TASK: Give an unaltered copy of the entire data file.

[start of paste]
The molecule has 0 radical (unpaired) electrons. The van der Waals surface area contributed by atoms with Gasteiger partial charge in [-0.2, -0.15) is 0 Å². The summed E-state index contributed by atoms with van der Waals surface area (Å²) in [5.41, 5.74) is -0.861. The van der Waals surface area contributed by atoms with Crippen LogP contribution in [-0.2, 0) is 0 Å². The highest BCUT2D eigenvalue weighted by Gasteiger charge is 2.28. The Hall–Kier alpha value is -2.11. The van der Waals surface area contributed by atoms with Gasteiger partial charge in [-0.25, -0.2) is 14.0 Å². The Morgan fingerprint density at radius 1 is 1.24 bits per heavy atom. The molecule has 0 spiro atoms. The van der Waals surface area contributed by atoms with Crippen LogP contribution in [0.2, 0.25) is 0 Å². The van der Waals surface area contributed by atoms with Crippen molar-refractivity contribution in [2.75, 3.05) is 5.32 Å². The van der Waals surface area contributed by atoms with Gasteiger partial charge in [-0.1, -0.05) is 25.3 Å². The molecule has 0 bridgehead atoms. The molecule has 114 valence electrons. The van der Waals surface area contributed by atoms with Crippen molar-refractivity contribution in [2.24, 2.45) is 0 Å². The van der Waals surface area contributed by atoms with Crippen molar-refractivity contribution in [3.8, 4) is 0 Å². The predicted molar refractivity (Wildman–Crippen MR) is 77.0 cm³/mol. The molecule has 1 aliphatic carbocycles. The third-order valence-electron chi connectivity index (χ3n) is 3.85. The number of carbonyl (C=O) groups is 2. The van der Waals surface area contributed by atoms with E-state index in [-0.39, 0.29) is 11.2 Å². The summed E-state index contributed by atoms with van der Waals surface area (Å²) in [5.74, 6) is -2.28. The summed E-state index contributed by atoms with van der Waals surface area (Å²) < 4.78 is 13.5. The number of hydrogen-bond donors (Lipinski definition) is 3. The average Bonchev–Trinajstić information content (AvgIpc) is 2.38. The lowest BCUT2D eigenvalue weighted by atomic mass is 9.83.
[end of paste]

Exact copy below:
The molecule has 0 radical (unpaired) electrons. The van der Waals surface area contributed by atoms with Gasteiger partial charge in [-0.2, -0.15) is 0 Å². The summed E-state index contributed by atoms with van der Waals surface area (Å²) in [5.41, 5.74) is -0.861. The van der Waals surface area contributed by atoms with Crippen LogP contribution in [-0.2, 0) is 0 Å². The highest BCUT2D eigenvalue weighted by Gasteiger charge is 2.28. The Hall–Kier alpha value is -2.11. The van der Waals surface area contributed by atoms with Gasteiger partial charge in [-0.25, -0.2) is 14.0 Å². The Morgan fingerprint density at radius 1 is 1.24 bits per heavy atom. The molecule has 0 spiro atoms. The van der Waals surface area contributed by atoms with Crippen LogP contribution in [0.2, 0.25) is 0 Å². The van der Waals surface area contributed by atoms with Crippen molar-refractivity contribution in [2.75, 3.05) is 5.32 Å². The van der Waals surface area contributed by atoms with Gasteiger partial charge in [-0.1, -0.05) is 25.3 Å². The molecule has 0 bridgehead atoms. The molecule has 114 valence electrons. The van der Waals surface area contributed by atoms with Crippen molar-refractivity contribution in [2.24, 2.45) is 0 Å². The van der Waals surface area contributed by atoms with Crippen molar-refractivity contribution in [3.8, 4) is 0 Å². The predicted molar refractivity (Wildman–Crippen MR) is 77.0 cm³/mol. The molecule has 1 aliphatic carbocycles. The third-order valence-electron chi connectivity index (χ3n) is 3.85. The number of carbonyl (C=O) groups is 2. The van der Waals surface area contributed by atoms with E-state index in [-0.39, 0.29) is 11.2 Å². The summed E-state index contributed by atoms with van der Waals surface area (Å²) in [5.74, 6) is -2.28. The summed E-state index contributed by atoms with van der Waals surface area (Å²) < 4.78 is 13.5. The number of hydrogen-bond donors (Lipinski definition) is 3. The average Bonchev–Trinajstić information content (AvgIpc) is 2.38. The lowest BCUT2D eigenvalue weighted by atomic mass is 9.83.